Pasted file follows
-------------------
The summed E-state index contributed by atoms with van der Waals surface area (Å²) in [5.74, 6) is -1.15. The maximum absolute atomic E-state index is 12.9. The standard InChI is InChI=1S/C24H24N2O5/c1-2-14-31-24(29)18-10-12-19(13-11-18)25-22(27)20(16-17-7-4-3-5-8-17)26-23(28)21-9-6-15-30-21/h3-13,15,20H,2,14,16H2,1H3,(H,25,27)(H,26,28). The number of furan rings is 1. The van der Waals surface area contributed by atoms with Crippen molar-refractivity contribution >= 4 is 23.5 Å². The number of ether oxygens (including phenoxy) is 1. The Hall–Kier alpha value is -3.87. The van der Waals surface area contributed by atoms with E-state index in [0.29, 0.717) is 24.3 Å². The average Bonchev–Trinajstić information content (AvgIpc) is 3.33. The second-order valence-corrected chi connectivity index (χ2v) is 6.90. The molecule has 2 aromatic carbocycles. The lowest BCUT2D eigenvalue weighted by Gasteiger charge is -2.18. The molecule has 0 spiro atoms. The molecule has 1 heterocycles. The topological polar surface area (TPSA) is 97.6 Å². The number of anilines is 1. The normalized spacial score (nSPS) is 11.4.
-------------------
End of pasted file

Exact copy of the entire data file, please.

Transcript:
The summed E-state index contributed by atoms with van der Waals surface area (Å²) in [5.74, 6) is -1.15. The maximum absolute atomic E-state index is 12.9. The standard InChI is InChI=1S/C24H24N2O5/c1-2-14-31-24(29)18-10-12-19(13-11-18)25-22(27)20(16-17-7-4-3-5-8-17)26-23(28)21-9-6-15-30-21/h3-13,15,20H,2,14,16H2,1H3,(H,25,27)(H,26,28). The number of furan rings is 1. The van der Waals surface area contributed by atoms with Crippen molar-refractivity contribution >= 4 is 23.5 Å². The number of ether oxygens (including phenoxy) is 1. The Hall–Kier alpha value is -3.87. The van der Waals surface area contributed by atoms with E-state index in [0.29, 0.717) is 24.3 Å². The average Bonchev–Trinajstić information content (AvgIpc) is 3.33. The second-order valence-corrected chi connectivity index (χ2v) is 6.90. The molecule has 2 aromatic carbocycles. The lowest BCUT2D eigenvalue weighted by Gasteiger charge is -2.18. The molecule has 0 spiro atoms. The molecule has 1 heterocycles. The topological polar surface area (TPSA) is 97.6 Å². The number of anilines is 1. The normalized spacial score (nSPS) is 11.4.